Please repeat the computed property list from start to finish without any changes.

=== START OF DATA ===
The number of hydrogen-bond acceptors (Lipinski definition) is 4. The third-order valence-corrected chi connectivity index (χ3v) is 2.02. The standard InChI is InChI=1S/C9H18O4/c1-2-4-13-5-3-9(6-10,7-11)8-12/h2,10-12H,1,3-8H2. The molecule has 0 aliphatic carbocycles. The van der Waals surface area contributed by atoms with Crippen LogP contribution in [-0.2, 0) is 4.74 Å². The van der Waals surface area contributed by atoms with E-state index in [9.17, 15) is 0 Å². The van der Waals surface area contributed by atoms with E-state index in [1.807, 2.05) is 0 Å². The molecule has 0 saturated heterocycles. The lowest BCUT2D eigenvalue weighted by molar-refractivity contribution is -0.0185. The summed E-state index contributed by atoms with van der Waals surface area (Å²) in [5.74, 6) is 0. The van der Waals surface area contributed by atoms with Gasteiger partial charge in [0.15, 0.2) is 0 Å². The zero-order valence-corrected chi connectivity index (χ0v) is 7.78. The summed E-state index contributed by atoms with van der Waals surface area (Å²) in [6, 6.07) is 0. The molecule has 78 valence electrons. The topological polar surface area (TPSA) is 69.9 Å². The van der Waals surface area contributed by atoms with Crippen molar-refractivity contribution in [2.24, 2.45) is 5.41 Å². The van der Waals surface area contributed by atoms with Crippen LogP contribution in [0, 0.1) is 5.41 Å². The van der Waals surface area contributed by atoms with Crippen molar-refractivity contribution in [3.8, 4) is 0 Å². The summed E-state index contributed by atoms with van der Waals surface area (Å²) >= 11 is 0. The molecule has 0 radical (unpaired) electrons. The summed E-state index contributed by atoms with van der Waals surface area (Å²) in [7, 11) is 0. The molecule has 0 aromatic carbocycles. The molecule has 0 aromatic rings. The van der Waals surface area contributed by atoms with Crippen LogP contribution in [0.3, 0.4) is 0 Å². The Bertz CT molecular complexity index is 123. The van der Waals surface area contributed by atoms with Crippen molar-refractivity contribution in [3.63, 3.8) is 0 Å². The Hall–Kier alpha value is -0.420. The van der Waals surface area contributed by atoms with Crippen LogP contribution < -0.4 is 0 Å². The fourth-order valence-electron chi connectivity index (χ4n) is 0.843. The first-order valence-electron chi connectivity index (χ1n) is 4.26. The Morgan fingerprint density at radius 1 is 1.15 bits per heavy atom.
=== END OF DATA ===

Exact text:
The number of hydrogen-bond acceptors (Lipinski definition) is 4. The third-order valence-corrected chi connectivity index (χ3v) is 2.02. The standard InChI is InChI=1S/C9H18O4/c1-2-4-13-5-3-9(6-10,7-11)8-12/h2,10-12H,1,3-8H2. The molecule has 0 aliphatic carbocycles. The van der Waals surface area contributed by atoms with Crippen LogP contribution in [-0.2, 0) is 4.74 Å². The van der Waals surface area contributed by atoms with E-state index in [9.17, 15) is 0 Å². The van der Waals surface area contributed by atoms with E-state index in [1.807, 2.05) is 0 Å². The molecule has 0 saturated heterocycles. The lowest BCUT2D eigenvalue weighted by molar-refractivity contribution is -0.0185. The summed E-state index contributed by atoms with van der Waals surface area (Å²) in [5.74, 6) is 0. The van der Waals surface area contributed by atoms with Gasteiger partial charge in [0.15, 0.2) is 0 Å². The zero-order valence-corrected chi connectivity index (χ0v) is 7.78. The summed E-state index contributed by atoms with van der Waals surface area (Å²) in [6, 6.07) is 0. The molecule has 78 valence electrons. The topological polar surface area (TPSA) is 69.9 Å². The van der Waals surface area contributed by atoms with Crippen molar-refractivity contribution in [2.24, 2.45) is 5.41 Å². The van der Waals surface area contributed by atoms with Crippen LogP contribution in [0, 0.1) is 5.41 Å². The van der Waals surface area contributed by atoms with Crippen molar-refractivity contribution in [3.8, 4) is 0 Å². The summed E-state index contributed by atoms with van der Waals surface area (Å²) >= 11 is 0. The molecule has 0 radical (unpaired) electrons. The summed E-state index contributed by atoms with van der Waals surface area (Å²) in [7, 11) is 0. The molecule has 0 aromatic carbocycles. The molecule has 0 aromatic rings. The van der Waals surface area contributed by atoms with Crippen LogP contribution in [0.3, 0.4) is 0 Å². The Bertz CT molecular complexity index is 123. The van der Waals surface area contributed by atoms with Crippen molar-refractivity contribution in [3.63, 3.8) is 0 Å². The Hall–Kier alpha value is -0.420. The van der Waals surface area contributed by atoms with Crippen LogP contribution < -0.4 is 0 Å². The fourth-order valence-electron chi connectivity index (χ4n) is 0.843. The first-order valence-electron chi connectivity index (χ1n) is 4.26. The Morgan fingerprint density at radius 1 is 1.15 bits per heavy atom.